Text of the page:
Abstract 12935: Age Related Cardiac Dysfunction and Pancreatic β-cell Function in Diabetes Were Improved by P53 Inhibition Through Parkin-mediated Mitophagy
Previous studies have demonstrated mitochondrial dysfunction has roles in the progression of several diseases and tumor suppressor p53 has a boarder role that extends to the modulation of mitochondrial homeostasis. Here we show that cytosolic p53 impairs autophagic degradation of damaged mitochondria and facilitates mitochondrial dysfunction during the development of heart failure and diabetes, and that cytosolic p53 binds to Parkin and disturbs its translocation to damaged mitochondria and their subsequent clearance by mitophagy. In heart, prevalence and induction of mitochondrial autophagy is attenuated by senescence or doxorubicin (DOX) treatment. And p53-deficient mice show less decline of mitochondrial integrity and cardiac function reserve with increasing age or after treatment with DOX. And, overexpression of Parkin improves the functional decline in aged heart, and is accompanied by decreased senescence-associated β-galactosidase activity and proinflammatory phenotypes. Furthermore, regarding diabetes, p53 deficiency protects against the development of diabetes in streptozotocin (STZ)-induced type 1 and db/db mouse models of type 2 diabetes. Glucolipotoxicity stimulates NADPH oxidase via RAGE and TLR4. This oxidative stress induces the accumulation of p53 in the cytosolic compartment of pancreatic β cells in concert with ER stress. The occurrence of mitophagy is maintained in STZ-treated p53–/– mice that exhibit preserved glucose oxidation capacity and subsequent insulin secretion signaling, leading to better glucose tolerance. These protective effects are not observed when Parkin is deleted. Besides, pifithrin-α improves mitochondrial dysfunction and glucose intolerance in both STZ-treated and db/db mice. Thus, p53-mediated inhibition of mitophagy modulates dysfunction of heart and islet, raising the possibility that therapeutic activation of mitophagy by inhibiting cytosolic p53 may ameliorate heart failure and diabetes.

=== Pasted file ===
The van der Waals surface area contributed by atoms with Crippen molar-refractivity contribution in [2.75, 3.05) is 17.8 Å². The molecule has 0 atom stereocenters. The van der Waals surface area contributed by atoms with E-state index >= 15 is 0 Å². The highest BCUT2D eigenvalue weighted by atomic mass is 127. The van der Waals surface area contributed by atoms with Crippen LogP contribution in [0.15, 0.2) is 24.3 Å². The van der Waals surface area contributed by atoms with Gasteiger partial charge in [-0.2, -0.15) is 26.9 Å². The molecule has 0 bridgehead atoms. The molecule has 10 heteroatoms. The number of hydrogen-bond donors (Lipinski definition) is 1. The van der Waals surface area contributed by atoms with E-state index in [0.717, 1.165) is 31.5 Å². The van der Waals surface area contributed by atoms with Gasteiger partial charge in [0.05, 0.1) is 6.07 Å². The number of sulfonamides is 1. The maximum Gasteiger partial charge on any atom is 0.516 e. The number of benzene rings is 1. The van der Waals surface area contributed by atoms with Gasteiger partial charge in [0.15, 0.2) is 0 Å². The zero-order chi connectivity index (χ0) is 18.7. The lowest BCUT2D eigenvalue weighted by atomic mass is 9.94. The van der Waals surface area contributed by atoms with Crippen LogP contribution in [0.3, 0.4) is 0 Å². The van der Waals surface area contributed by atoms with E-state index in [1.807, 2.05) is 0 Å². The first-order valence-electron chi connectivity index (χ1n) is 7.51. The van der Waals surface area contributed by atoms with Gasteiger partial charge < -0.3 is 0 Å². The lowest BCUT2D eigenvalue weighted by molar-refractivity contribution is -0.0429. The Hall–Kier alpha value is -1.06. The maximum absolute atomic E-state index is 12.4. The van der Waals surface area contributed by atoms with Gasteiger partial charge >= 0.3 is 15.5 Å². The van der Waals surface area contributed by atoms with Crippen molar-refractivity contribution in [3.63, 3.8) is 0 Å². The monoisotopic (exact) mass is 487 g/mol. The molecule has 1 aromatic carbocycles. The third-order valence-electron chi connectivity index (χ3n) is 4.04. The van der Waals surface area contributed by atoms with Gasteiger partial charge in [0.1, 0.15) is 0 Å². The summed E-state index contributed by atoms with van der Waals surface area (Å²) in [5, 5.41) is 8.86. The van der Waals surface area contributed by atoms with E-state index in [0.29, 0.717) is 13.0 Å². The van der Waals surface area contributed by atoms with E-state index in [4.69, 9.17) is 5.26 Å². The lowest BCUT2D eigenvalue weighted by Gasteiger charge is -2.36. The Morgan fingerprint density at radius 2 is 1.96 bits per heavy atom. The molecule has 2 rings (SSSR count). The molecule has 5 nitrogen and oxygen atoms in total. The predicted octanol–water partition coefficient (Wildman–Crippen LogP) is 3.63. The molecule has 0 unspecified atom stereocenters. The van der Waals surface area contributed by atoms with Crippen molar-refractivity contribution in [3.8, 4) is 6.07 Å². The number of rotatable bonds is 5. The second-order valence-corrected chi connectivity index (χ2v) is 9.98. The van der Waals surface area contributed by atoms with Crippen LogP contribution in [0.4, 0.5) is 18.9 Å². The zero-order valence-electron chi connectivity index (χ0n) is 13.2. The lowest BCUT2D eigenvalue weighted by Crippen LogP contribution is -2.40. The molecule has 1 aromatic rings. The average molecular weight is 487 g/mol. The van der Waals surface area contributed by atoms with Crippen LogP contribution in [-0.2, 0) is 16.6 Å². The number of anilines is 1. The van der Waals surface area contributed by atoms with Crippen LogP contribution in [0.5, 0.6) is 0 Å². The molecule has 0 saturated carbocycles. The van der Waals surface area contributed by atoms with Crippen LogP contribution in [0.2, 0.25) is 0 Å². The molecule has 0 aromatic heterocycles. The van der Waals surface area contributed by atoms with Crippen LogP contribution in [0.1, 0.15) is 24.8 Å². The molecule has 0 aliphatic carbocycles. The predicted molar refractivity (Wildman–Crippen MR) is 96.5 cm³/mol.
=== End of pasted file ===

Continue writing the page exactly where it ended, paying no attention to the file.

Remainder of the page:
Author Disclosures: M. Ariyoshi: None. A. Hoshino: None. Y. Okawa: None. S. Tateishi: None. D. Hato: None. R. Yamanaka: None. S. Honda: None. Y. Fushimura: None. E. Iwai-Kanai: None. S. Matoba: None.
- © 2016 by American Heart Association, Inc.